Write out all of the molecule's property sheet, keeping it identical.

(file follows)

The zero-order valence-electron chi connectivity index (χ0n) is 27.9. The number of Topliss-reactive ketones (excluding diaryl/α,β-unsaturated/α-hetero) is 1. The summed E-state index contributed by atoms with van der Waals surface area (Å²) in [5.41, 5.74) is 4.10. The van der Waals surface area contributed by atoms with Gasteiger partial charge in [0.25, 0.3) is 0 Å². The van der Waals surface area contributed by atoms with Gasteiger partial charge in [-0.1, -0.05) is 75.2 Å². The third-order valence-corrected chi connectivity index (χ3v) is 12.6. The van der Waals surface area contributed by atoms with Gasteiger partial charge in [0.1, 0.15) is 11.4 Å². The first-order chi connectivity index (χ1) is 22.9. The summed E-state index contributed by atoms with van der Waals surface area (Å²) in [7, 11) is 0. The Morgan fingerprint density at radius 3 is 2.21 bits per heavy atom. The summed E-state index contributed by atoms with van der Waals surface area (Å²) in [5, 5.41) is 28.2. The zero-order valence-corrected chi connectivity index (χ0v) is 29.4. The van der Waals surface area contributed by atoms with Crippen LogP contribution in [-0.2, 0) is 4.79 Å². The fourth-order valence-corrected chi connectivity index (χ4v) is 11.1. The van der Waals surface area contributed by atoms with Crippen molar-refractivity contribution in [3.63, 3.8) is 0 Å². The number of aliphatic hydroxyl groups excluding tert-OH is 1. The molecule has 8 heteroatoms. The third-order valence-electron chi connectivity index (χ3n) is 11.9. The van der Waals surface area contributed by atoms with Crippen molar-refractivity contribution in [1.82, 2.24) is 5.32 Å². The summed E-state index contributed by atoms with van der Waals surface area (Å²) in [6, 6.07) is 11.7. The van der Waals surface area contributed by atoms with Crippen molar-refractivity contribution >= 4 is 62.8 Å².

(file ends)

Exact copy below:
The zero-order valence-electron chi connectivity index (χ0n) is 27.9. The number of Topliss-reactive ketones (excluding diaryl/α,β-unsaturated/α-hetero) is 1. The summed E-state index contributed by atoms with van der Waals surface area (Å²) in [5.41, 5.74) is 4.10. The van der Waals surface area contributed by atoms with Gasteiger partial charge in [0.25, 0.3) is 0 Å². The van der Waals surface area contributed by atoms with Gasteiger partial charge in [-0.1, -0.05) is 75.2 Å². The third-order valence-corrected chi connectivity index (χ3v) is 12.6. The van der Waals surface area contributed by atoms with Gasteiger partial charge in [0.1, 0.15) is 11.4 Å². The first-order chi connectivity index (χ1) is 22.9. The summed E-state index contributed by atoms with van der Waals surface area (Å²) in [7, 11) is 0. The Morgan fingerprint density at radius 3 is 2.21 bits per heavy atom. The summed E-state index contributed by atoms with van der Waals surface area (Å²) in [5, 5.41) is 28.2. The zero-order valence-corrected chi connectivity index (χ0v) is 29.4. The van der Waals surface area contributed by atoms with Crippen LogP contribution in [-0.2, 0) is 4.79 Å². The fourth-order valence-corrected chi connectivity index (χ4v) is 11.1. The van der Waals surface area contributed by atoms with Crippen molar-refractivity contribution in [3.63, 3.8) is 0 Å². The number of aliphatic hydroxyl groups excluding tert-OH is 1. The molecule has 8 heteroatoms. The third-order valence-electron chi connectivity index (χ3n) is 11.9. The van der Waals surface area contributed by atoms with Crippen molar-refractivity contribution in [1.82, 2.24) is 5.32 Å². The summed E-state index contributed by atoms with van der Waals surface area (Å²) in [6, 6.07) is 11.7. The van der Waals surface area contributed by atoms with Crippen molar-refractivity contribution >= 4 is 62.8 Å².